Migraine is a primary headache disorder affecting up to four in ten women and up to two in ten men, mostly before the age of 35 years.1 By the age of 30, migraine is 3-times more prevalent in women than in men.1 The effects of migraine vary considerably, ranging from minimal disruption of daily activities to severe disability.1 Migraine without aura (MWoA) is most common, followed by migraine with aura (MWA).1 Attacks typically last 4-72 hours, with two or more specific features (unilateral location, pulsating, moderate-to-severe pain intensity, or aggravation by routine physical activity) during the attack. Migraine attacks are also accompanied by at least one of nausea, vomiting, and photophobia and phonophobia.1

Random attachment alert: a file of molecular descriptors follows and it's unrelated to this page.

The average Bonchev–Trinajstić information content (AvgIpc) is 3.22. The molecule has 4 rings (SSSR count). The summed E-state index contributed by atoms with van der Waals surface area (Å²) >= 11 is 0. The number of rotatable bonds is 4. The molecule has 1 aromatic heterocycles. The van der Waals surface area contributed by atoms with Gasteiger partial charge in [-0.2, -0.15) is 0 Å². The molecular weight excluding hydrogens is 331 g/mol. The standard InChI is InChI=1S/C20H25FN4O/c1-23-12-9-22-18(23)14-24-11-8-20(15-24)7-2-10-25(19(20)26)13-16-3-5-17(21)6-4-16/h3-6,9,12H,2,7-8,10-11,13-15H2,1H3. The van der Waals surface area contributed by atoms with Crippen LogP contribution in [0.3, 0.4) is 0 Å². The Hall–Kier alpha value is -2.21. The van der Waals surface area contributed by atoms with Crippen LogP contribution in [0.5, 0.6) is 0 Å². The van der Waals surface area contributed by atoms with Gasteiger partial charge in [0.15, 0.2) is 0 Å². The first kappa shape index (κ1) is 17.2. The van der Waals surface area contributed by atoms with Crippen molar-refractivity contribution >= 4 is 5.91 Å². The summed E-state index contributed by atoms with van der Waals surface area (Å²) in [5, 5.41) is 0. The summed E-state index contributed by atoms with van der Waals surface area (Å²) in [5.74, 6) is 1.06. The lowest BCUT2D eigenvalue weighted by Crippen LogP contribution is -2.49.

It is 25 years since triptans first became available on prescription. Although their safety and efficacy is well established, there is still a great deal of ongoing research into the nuances of their use in treating patients with specific needs. Frovatriptan, in common with other triptans, is a serotonin (5-hydroxytryptamine, 5-HT) 1B/1D receptor agonist.1 Frovatriptan also shows moderate affinity for 5-HT7 receptors,1 resulting in more potent contraction of cerebral arteries than coronary arteries, with the potential for good efficacy and low risk of unwanted effects.1 Frovatriptan is distinctive from other triptans due to its half-life of 26 hours, which confers a longer duration of action.1
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